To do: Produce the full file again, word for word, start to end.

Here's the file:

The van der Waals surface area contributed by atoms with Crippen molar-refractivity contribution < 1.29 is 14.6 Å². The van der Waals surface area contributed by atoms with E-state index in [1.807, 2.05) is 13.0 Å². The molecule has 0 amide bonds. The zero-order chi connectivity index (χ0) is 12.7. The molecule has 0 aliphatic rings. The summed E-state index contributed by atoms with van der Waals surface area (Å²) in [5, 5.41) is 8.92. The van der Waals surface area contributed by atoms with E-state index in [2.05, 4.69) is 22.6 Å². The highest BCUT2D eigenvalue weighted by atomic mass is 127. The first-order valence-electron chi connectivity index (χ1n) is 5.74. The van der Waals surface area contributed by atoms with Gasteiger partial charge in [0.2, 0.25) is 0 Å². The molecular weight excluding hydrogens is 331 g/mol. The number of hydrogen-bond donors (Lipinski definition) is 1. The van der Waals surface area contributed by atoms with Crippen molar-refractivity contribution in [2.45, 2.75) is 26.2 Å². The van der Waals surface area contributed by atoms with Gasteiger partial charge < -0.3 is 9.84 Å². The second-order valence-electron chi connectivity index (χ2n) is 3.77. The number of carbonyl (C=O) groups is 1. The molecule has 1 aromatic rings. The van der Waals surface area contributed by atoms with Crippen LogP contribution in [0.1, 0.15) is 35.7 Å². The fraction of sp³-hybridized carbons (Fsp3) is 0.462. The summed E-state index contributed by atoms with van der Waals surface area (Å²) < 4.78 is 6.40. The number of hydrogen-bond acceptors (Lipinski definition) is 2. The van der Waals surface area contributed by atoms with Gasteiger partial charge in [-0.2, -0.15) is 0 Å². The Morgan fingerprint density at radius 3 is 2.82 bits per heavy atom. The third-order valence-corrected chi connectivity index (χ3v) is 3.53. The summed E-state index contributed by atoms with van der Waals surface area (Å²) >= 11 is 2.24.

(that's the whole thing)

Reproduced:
The van der Waals surface area contributed by atoms with Crippen molar-refractivity contribution < 1.29 is 14.6 Å². The van der Waals surface area contributed by atoms with E-state index in [1.807, 2.05) is 13.0 Å². The molecule has 0 amide bonds. The zero-order chi connectivity index (χ0) is 12.7. The molecule has 0 aliphatic rings. The summed E-state index contributed by atoms with van der Waals surface area (Å²) in [5, 5.41) is 8.92. The van der Waals surface area contributed by atoms with E-state index in [2.05, 4.69) is 22.6 Å². The highest BCUT2D eigenvalue weighted by atomic mass is 127. The first-order valence-electron chi connectivity index (χ1n) is 5.74. The van der Waals surface area contributed by atoms with Gasteiger partial charge in [0.2, 0.25) is 0 Å². The molecular weight excluding hydrogens is 331 g/mol. The number of hydrogen-bond donors (Lipinski definition) is 1. The van der Waals surface area contributed by atoms with Crippen molar-refractivity contribution in [2.45, 2.75) is 26.2 Å². The van der Waals surface area contributed by atoms with Gasteiger partial charge < -0.3 is 9.84 Å². The second-order valence-electron chi connectivity index (χ2n) is 3.77. The number of carbonyl (C=O) groups is 1. The molecule has 1 aromatic rings. The van der Waals surface area contributed by atoms with Crippen LogP contribution in [0.1, 0.15) is 35.7 Å². The fraction of sp³-hybridized carbons (Fsp3) is 0.462. The summed E-state index contributed by atoms with van der Waals surface area (Å²) < 4.78 is 6.40. The number of hydrogen-bond acceptors (Lipinski definition) is 2. The van der Waals surface area contributed by atoms with Gasteiger partial charge in [-0.2, -0.15) is 0 Å². The Morgan fingerprint density at radius 3 is 2.82 bits per heavy atom. The third-order valence-corrected chi connectivity index (χ3v) is 3.53. The summed E-state index contributed by atoms with van der Waals surface area (Å²) >= 11 is 2.24.